Tags: 'Reagan's | War' | Film | Shows | Reagan | Relevant | War

'Reagan's War' Film Shows Reagan Relevant to War on Terror

Tuesday, 19 October 2004 12:00 AM

Specifically, Reagan stared down the communist threat by maintaining a single line of thought — that a well-prepared, well-armed nation was in a better position to negotiate a lasting peace and not appear weak, all the while putting potential enemies on notice that the United States of America was ready, willing and able to defend itself should the need arise.

Fortunately, the need never materialized. But that's in large part due to Reagan.

Because of his constant show of strength instead of weakness, the USSR eventually spent itself into oblivion trying to keep up with U.S. military and technological advantages.

In the end, the effort proved too much for Moscow; the USSR collapsed, along with the threat to peace and freedom it posed.

All of this story – one the major media have just glossed over - is featured in “In the Face of Evil.”

The film is "a man and nation’s journey through the heart of darkness — and what that journey means for us today," say filmmakers Stephen K. Bannon, Peter Schweizer, Timothy J. Watkins and Julia Jones.

The motion picture is less a biography of Reagan, they say, and more of "a hard-hitting look at leadership and moral courage."

The film highlights Reagan's refusal to allow Hollywood to be overrun and abducted by Soviet-sponsored apparatchiks, thereby handing over the most powerful medium in the world to Communist sympathizers and propagandists.

It demonstrates how Reagan built on that early success formula of no compromise, no appeasement, with evil, to go on to win support and elected office in the largest state in the union, California, and eventually the presidency of the United States.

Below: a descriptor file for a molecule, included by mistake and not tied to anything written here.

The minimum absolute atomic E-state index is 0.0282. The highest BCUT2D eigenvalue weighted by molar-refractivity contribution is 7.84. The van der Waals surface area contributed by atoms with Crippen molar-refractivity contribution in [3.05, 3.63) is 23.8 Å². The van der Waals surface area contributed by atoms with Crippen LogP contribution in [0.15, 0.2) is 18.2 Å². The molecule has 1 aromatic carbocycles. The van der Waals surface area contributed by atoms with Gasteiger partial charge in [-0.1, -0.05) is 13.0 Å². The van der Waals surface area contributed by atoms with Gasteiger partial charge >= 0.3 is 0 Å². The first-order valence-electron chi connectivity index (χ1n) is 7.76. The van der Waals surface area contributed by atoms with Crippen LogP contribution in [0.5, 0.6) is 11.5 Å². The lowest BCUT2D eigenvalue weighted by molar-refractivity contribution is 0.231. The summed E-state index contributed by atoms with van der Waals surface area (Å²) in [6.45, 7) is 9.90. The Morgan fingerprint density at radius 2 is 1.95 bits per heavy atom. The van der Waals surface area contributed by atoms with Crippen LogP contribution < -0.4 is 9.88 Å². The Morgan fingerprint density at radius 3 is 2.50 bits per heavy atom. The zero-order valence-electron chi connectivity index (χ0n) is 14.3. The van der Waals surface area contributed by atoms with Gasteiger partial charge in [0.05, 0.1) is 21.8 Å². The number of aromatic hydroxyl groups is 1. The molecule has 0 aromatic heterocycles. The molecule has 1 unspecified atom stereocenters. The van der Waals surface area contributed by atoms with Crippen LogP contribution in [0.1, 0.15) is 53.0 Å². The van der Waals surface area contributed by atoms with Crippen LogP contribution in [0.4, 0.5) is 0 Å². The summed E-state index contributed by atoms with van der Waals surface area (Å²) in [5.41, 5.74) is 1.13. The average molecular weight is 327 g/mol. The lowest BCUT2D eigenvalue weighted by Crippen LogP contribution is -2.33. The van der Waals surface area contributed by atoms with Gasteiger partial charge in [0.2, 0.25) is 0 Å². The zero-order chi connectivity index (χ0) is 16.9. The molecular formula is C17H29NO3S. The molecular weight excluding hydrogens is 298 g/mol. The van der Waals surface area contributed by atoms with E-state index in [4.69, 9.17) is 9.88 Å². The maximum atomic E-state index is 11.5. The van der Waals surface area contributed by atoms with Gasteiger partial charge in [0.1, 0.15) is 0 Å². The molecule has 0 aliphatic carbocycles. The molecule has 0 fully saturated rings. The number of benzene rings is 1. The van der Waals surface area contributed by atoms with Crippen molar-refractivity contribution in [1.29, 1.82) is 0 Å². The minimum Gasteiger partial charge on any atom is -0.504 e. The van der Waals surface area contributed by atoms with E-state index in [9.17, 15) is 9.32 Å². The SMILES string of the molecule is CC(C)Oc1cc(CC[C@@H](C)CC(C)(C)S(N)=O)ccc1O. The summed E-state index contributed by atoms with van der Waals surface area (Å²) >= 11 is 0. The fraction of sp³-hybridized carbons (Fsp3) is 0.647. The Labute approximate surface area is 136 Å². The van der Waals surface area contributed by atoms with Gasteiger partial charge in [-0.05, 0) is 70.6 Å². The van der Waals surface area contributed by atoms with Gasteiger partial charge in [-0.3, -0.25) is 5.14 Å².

Says a description at the film's Website, "More than a traditional war film, In the Face of Evil plays out on an epic scale... from the back-lots of Hollywood, to the jungles of Central America; from the mountains of Afghanistan, to the palaces of the Kremlin; to the Brandenburg Gate in the heart of a divided Berlin."

During the 20th century there were two world wars. There was the rise of Hitler and Nazism, of Mussolini and Fascism, of Tojo and Japanese Imperialism, and the Cold War "battles" of Korea and Vietnam.

The main threat remained Soviet-inspired Communism, and although Red China was and is a Communist nation, the biggest threats came from Moscow, the film notes. In all, these conflicts and totalitarian regimes claimed the lives of 150 million people.

But the film's producers, directors and writers also note their creation is timely, as the world now begins to face down the 21st century threat of Islamic fascism and the global terrorism it is breeding.

They believe the film can inspire leaders to emulate Reagan's courage, honor and commitment to fight evil.

"With the world mired in the beginnings of a new global conflict, In the Face of Evil is more relevant today than ever... As the 21st century’s great conflict between freedom and Islamic Fascism takes shape ... the words and deeds of Ronald Reagan provide an invaluable lesson for how the U.S., and the free world, must combat the forces of Evil... if we are to survive," says the production team.

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Specifically, Reagan stared down the communist threat by maintaining a single line of thought - that a well-prepared, well-armed nation was in a better position to negotiate a lasting peace and not appear weak, all the while putting potential enemies on notice that the...
'Reagan's,War',Film,Shows,Reagan,Relevant,War,Terror
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2004-00-19
Tuesday, 19 October 2004 12:00 AM
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